Is meat and bonemeal back on the agenda?

by 5m Editor
19 January 2004, at 12:00am

UK - The European Council is expected, this year, to reconsider its meat and bonemeal ban. The council will not sanction the feeding of animal proteins to cattle but it may decide the practice can quite safely be resumed for monogastric animals, such as pigs.

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This will pose an interesting dilemma for the British pig industry. Should it continue to ban meat and bonemeal regardless of what the rest of Europe is doing? The justification for adopting this position would be that the ban contributes to the special quality of British pork and thus to its premium value on supermarket shelves.

Although the outcome of such a debate can probably be taken as read, it is a decision that could cause considerable soul-searching, bearing in mind the number of producers who are convinced the withdrawal of meat and bonemeal from diets has had a detrimental effect on herd health and may even be a factor in PMWS.

Results from a recent survey on the continent support the anecdotal view that removing animal proteins from pig diets has reduced herd health.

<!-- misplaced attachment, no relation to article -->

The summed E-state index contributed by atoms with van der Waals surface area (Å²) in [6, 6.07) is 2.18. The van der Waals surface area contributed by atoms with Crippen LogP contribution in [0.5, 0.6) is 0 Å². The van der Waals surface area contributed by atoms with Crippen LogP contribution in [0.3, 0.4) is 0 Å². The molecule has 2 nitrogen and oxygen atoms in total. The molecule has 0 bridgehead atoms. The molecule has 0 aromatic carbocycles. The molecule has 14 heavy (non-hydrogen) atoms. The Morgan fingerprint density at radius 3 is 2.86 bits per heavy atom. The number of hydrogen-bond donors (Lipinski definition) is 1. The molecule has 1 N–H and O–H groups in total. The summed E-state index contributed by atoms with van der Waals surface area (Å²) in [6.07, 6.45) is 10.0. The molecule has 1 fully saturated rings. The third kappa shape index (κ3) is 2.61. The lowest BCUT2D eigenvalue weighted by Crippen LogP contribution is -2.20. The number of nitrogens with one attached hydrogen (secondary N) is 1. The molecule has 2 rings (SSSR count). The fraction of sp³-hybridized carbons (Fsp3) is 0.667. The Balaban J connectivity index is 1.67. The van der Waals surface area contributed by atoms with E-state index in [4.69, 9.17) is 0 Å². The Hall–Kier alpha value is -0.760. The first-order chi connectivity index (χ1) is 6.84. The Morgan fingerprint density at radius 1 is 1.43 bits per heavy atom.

The aim of the survey - which was carried out in ten European countries, and had the commercial intent of increasing understanding of the consequences of the ban on the use of animal proteins and in particular blood plasma - found around 70 percent of animal feed companies experienced differences in growth performance, health performance and the use of antibiotics.

More than 80 percent of the companies observed a significant lower growth performance due to lack of plasma in post-weaning diets. More than 70 percent noted a significant lower health status.

According to more than 60 percent of respondents, lack of plasma influenced the use of antibiotics (plasma is claimed to provide benefits in antibiotic-free diets.) Around 25 percent of the companies said they had not been able to compose diets with adequate quality after the ban.

If Europe decides to allow animal proteins in pig feeds, it is expected that around 60 percent of the companies surveyed will reintroduce plasma, around five percent of them at an increased level.

Until the European ban, spray-dried plasma and serum proteins were accepted additives in continental diets and supplements, especially for young pigs, with research indicating that it could contribute to improved growth rate and feed efficiency.

According to some sources in early-weaned pigs these proteins reduce mortality and morbidity. The response is said to be related to the immunoglobulin proteins present in plasma. The "plasma effect" is said to be greater in a stressful environment .

(The survey was carried out on behalf of APC Europe. HAS KennisTransfer surveyed 38 ex-users of plasma in ten European countries.)

Source: National Pig Association - 19th January 2004

5m Editor